It seems I’ve helped dozens of clients trying to set up IMAP mail on their iPhone. So I’ve finally decided to document this in a “How To” post. For those of you who’s ISPs do not support IMAP mail, at some point in the future I may do the same thing for POP setup. For those ready to tackle this … read on.
There are some quirks involved with setting up IMAP mail on the iPhone. Especially for those ISPs or mail providers who don’t support SSL (secure sockets layer). The default for iPhone is to create any account with SSL on. Some of the biggest confusion for first time users is how long it takes SSL to be negotiated the first time the IMAP account is set up, especially if your are doing it over Edge or 3G and not a Wi-Fi connection. But even with Wi-Fi the wait can seem like an eternity! And all the confusing error dialogs that are popped up for you to act upon. Hopefully I’ve documented all those situations.
Things you will need:
> Your iPhone
> A working eMail account set up with your hosting company.
> Your eMail account settings written down.
So here we go ….
Select the IMAP tab.
Here’s where the “tricky bits” start.
Be certain to enter all information correctly.
Be sure the Host Name for both Incoming Mail Server (IMAP) and Outgoing Mail Server (SMTP) do not contain the “@” symbol and instead use a period “.” as in: imap.yourdomain.com or smtp.yourdomain.com.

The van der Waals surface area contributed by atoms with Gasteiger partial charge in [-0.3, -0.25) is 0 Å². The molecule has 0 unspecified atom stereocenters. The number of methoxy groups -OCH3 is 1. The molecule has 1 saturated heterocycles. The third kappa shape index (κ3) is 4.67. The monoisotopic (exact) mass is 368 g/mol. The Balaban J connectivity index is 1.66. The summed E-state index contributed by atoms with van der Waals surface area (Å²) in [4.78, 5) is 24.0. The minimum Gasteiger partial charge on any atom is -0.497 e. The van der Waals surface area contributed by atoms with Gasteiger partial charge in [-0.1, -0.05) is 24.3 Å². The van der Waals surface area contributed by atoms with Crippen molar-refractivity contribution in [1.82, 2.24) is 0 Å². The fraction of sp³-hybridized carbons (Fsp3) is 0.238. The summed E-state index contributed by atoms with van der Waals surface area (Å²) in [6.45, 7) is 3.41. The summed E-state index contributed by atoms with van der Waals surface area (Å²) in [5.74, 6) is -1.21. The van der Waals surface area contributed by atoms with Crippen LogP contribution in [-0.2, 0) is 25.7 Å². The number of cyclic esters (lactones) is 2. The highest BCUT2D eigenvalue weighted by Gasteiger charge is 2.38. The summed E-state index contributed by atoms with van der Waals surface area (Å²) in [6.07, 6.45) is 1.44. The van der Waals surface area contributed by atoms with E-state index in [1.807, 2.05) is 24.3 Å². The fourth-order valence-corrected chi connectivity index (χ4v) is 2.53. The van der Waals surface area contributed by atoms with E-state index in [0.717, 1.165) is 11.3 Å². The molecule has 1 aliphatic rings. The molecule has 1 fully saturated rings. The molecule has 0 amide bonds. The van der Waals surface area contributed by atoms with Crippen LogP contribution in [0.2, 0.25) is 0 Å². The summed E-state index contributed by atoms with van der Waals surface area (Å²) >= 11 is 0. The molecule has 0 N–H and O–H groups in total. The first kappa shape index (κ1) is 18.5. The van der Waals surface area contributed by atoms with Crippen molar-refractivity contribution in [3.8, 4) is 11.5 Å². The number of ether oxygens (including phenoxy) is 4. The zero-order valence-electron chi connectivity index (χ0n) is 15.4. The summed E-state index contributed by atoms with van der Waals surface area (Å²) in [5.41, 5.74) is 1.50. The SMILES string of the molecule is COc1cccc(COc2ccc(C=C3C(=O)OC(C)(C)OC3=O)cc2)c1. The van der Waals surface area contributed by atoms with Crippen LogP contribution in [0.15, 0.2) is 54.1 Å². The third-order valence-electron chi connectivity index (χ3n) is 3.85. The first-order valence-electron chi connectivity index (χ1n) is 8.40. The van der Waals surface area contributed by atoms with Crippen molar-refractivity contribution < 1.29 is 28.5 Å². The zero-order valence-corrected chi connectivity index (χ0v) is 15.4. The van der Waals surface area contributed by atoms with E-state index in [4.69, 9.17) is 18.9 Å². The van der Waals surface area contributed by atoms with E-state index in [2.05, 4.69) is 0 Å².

Once all information entry is complete select the Save button.
Now wait for iPhone Mail to negotiate your IMAP and SMTP settings with the mail server, depending on the network connection speed … this may take a while.
If your mail provider does not do SLS you will get two error dialogs. One for IMAP and one for SMTP. PLEASE WAIT FOR EACH. No matter how long they take. See steps 8 and 9.
If your mail provider does do SLS, you will get no errors. Unless you’ve typing errors. Move to step 10.
Now there is a new IMAP account on your iPhone. But the fun doesn’t stop there. Depending on your situation there are a few steps that you may or may not need to do. Those will be covered in the next few sections.We will need to also check that the IMAP folders are correctly associated with the iPhone folders for Drafts Mailbox, Sent Mailbox, and Deleted Mailbox.
If your mail provider does not support SSL follow from step 11.
If your mail provider (gMail) does support SSL jump to step 15.
Other than that … you’re done! Press the physical Home button on your iPhone and launch iPhone Mail. That’s it.
Finally. As of iOS 4 you can only have one signature for your iPhone Mail, even if you have several eMail accounts. Hopefully Apple will address this in s future release. But until then, there are some great utilities out there that can get you through. Two of my faves are Pastebot from Tapbots LLC & TextExpander Touch from Smile on My Mac. I may do posts on some of these at a later date.
For now …. go send some mail from your iPhone! Have fun!